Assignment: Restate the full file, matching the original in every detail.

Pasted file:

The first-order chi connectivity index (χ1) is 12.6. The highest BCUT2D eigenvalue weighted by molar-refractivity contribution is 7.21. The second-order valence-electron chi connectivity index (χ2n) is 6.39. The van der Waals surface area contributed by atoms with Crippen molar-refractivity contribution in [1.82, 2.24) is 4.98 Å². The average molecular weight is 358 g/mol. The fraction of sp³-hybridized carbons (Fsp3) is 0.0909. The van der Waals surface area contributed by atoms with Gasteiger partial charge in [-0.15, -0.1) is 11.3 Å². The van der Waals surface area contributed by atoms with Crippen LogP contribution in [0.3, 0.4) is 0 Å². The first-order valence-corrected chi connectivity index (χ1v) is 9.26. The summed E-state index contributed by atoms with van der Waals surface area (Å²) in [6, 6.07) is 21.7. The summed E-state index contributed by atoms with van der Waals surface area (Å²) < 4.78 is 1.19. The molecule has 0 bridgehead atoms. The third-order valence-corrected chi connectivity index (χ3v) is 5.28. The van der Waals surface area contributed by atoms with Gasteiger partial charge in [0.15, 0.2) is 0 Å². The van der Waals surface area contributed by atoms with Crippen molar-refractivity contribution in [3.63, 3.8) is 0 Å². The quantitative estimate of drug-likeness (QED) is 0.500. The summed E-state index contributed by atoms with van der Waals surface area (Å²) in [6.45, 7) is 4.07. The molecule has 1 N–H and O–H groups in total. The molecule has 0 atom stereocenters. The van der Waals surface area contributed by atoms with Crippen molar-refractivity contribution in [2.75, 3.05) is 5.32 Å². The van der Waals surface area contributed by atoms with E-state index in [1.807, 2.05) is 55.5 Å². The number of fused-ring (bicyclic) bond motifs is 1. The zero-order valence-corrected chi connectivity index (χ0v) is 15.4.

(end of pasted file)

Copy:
The first-order chi connectivity index (χ1) is 12.6. The highest BCUT2D eigenvalue weighted by molar-refractivity contribution is 7.21. The second-order valence-electron chi connectivity index (χ2n) is 6.39. The van der Waals surface area contributed by atoms with Crippen molar-refractivity contribution in [1.82, 2.24) is 4.98 Å². The average molecular weight is 358 g/mol. The fraction of sp³-hybridized carbons (Fsp3) is 0.0909. The van der Waals surface area contributed by atoms with Gasteiger partial charge in [-0.15, -0.1) is 11.3 Å². The van der Waals surface area contributed by atoms with Crippen LogP contribution in [0.3, 0.4) is 0 Å². The first-order valence-corrected chi connectivity index (χ1v) is 9.26. The summed E-state index contributed by atoms with van der Waals surface area (Å²) in [6, 6.07) is 21.7. The summed E-state index contributed by atoms with van der Waals surface area (Å²) < 4.78 is 1.19. The molecule has 0 bridgehead atoms. The third-order valence-corrected chi connectivity index (χ3v) is 5.28. The van der Waals surface area contributed by atoms with Gasteiger partial charge in [0.15, 0.2) is 0 Å². The van der Waals surface area contributed by atoms with Crippen molar-refractivity contribution in [3.63, 3.8) is 0 Å². The quantitative estimate of drug-likeness (QED) is 0.500. The summed E-state index contributed by atoms with van der Waals surface area (Å²) in [6.45, 7) is 4.07. The molecule has 1 N–H and O–H groups in total. The molecule has 0 atom stereocenters. The van der Waals surface area contributed by atoms with Crippen molar-refractivity contribution in [2.75, 3.05) is 5.32 Å². The van der Waals surface area contributed by atoms with E-state index in [1.807, 2.05) is 55.5 Å². The number of fused-ring (bicyclic) bond motifs is 1. The zero-order valence-corrected chi connectivity index (χ0v) is 15.4.